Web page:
• Blue Delta SkyMiles card (no annual fee and therefore no huge perks, but worth it for higher priority etc on Delta flights. Also has a cool home improvement credit for applications through 5/5/21, and better perks for now due to COVID impacting credit applications):

How much to save

The things I save money for come down to these things:

I also keep some minor cash in checking to pay bills that require direct payment, like my internet and electric.

Beyond that, I don't keep much liquid, because generally you're most risk-tolerant when you're young, making it the best time to invest for the long-term (like for retirement). For that reason, I keep the rest of my assets tied up in investments.

Situations in which you'd want to keep more money liquid in savings include:

  • Saving for a downpayment.
  • Saving for a wedding.
  • Basically saving for anything large with a time horizon of less than 10 years.

How much to invest

How much you'll want to invest for retirement, or for large events with time horizons of over 10 years (like having a kid and wanting to invest for their college education -- which, spoiler alert, you should probably use a 529 Account (google it)) will come down to the work you did in your budget (see for a reminder; see also for a reminder on how to invest wisely).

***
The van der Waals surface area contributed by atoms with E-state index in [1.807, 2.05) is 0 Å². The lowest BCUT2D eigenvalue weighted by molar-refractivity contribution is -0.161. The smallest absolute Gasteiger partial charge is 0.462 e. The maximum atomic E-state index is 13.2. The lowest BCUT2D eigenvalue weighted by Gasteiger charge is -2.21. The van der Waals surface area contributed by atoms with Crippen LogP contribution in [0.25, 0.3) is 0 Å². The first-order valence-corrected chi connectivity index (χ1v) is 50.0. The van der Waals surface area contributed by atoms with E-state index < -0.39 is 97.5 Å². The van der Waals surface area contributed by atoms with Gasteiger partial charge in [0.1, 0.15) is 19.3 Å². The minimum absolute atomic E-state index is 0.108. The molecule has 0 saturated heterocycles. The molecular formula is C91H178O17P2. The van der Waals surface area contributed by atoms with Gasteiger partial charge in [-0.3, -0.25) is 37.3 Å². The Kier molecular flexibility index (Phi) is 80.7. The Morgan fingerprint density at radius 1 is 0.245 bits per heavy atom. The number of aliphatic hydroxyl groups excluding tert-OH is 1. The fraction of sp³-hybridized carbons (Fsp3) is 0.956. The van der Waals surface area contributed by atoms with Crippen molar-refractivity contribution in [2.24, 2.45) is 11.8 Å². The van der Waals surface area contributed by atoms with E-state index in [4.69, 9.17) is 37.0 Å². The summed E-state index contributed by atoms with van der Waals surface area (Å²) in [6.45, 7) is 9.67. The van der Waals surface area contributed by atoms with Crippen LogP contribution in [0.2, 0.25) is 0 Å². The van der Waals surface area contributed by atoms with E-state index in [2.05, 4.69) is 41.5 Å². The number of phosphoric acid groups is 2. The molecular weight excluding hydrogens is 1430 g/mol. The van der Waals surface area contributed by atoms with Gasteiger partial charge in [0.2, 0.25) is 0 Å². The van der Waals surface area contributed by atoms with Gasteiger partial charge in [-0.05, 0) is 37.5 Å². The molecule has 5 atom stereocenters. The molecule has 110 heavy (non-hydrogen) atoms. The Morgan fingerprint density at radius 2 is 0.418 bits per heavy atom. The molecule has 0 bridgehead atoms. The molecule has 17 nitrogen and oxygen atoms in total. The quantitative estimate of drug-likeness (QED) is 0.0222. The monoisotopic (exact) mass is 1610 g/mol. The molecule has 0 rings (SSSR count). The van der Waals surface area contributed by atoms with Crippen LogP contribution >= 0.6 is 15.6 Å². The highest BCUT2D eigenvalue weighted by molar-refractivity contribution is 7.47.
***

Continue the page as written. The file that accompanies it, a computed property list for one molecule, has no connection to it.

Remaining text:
I often get asked how I determine how much I put away from internships. Again, when I was younger, I didn't have to budget for as many things, as I was still a minor with partial parental support for my first internship or two. In these situations, I put away about 90% of what I netted. Now, as an adult paying for everything, I invest about 62% of my net earnings. This is still quite high, and a reflection of both my aggressiveness in investing for retirement and lack of student loans/other debts: your mileage may vary as everyone's situation and goals are different.

Additional resources

A great place that I learned a lot about personal finance comes from Reddit's /r/personalfinance FAQ. A lot of the advice listed on the page helps to build a solid foundation. Depending on your own goals and lifestyle choices, the amount you dedicate in following the advice of the page may vary, but I've found that the page has helped me form a solid financial foundation. The page also has a very popular flowchart detailing various decisions you can make to help keep yourself on track with personal finance, which is more or less a graphical depiction of the FAQ.

For investing purposes, subreddits I've found helpful are /r/financialindependence and, if you're into retiring luxuriously, /r/fatFIRE. /r/financialindependence hosts a daily FI discussion thread which can be used to help you with your own decisions, but be sure to read up on the FAQ before posting something you think has already been asked before.

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A walkthrough of personal-finance issues for young people with tech careers, complete with clearly-marked referral promotion opportunities for those interested (not required).